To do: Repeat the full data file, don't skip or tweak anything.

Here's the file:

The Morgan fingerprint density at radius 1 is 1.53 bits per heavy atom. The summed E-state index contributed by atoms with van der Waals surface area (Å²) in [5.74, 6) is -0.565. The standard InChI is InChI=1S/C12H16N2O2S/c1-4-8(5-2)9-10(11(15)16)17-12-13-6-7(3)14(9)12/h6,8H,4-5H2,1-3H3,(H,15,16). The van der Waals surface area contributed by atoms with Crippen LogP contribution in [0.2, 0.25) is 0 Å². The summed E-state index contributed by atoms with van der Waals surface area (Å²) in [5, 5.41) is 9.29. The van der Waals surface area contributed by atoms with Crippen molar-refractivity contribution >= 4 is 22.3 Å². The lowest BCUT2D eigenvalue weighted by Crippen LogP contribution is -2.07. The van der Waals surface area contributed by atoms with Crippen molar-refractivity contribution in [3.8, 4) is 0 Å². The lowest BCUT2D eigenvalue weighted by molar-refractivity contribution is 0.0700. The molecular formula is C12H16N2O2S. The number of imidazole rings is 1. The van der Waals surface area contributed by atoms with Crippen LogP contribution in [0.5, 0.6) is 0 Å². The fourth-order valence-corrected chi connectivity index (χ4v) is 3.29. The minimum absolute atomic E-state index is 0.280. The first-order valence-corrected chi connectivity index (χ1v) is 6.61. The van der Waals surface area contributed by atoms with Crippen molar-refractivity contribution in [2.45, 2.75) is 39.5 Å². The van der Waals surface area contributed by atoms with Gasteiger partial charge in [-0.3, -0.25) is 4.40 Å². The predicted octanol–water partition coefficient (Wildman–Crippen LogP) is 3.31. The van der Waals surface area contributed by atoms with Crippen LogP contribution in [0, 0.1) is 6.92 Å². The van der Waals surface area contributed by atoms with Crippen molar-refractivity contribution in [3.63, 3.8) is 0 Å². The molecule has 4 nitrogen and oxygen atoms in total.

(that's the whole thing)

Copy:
The Morgan fingerprint density at radius 1 is 1.53 bits per heavy atom. The summed E-state index contributed by atoms with van der Waals surface area (Å²) in [5.74, 6) is -0.565. The standard InChI is InChI=1S/C12H16N2O2S/c1-4-8(5-2)9-10(11(15)16)17-12-13-6-7(3)14(9)12/h6,8H,4-5H2,1-3H3,(H,15,16). The van der Waals surface area contributed by atoms with Crippen LogP contribution in [0.2, 0.25) is 0 Å². The summed E-state index contributed by atoms with van der Waals surface area (Å²) in [5, 5.41) is 9.29. The van der Waals surface area contributed by atoms with Crippen molar-refractivity contribution >= 4 is 22.3 Å². The lowest BCUT2D eigenvalue weighted by Crippen LogP contribution is -2.07. The van der Waals surface area contributed by atoms with Crippen molar-refractivity contribution in [3.8, 4) is 0 Å². The lowest BCUT2D eigenvalue weighted by molar-refractivity contribution is 0.0700. The molecular formula is C12H16N2O2S. The number of imidazole rings is 1. The van der Waals surface area contributed by atoms with Crippen LogP contribution in [0.5, 0.6) is 0 Å². The fourth-order valence-corrected chi connectivity index (χ4v) is 3.29. The minimum absolute atomic E-state index is 0.280. The first-order valence-corrected chi connectivity index (χ1v) is 6.61. The van der Waals surface area contributed by atoms with Crippen molar-refractivity contribution in [2.45, 2.75) is 39.5 Å². The van der Waals surface area contributed by atoms with Gasteiger partial charge in [-0.3, -0.25) is 4.40 Å². The predicted octanol–water partition coefficient (Wildman–Crippen LogP) is 3.31. The van der Waals surface area contributed by atoms with Crippen LogP contribution in [0, 0.1) is 6.92 Å². The van der Waals surface area contributed by atoms with Crippen molar-refractivity contribution in [3.63, 3.8) is 0 Å². The molecule has 4 nitrogen and oxygen atoms in total.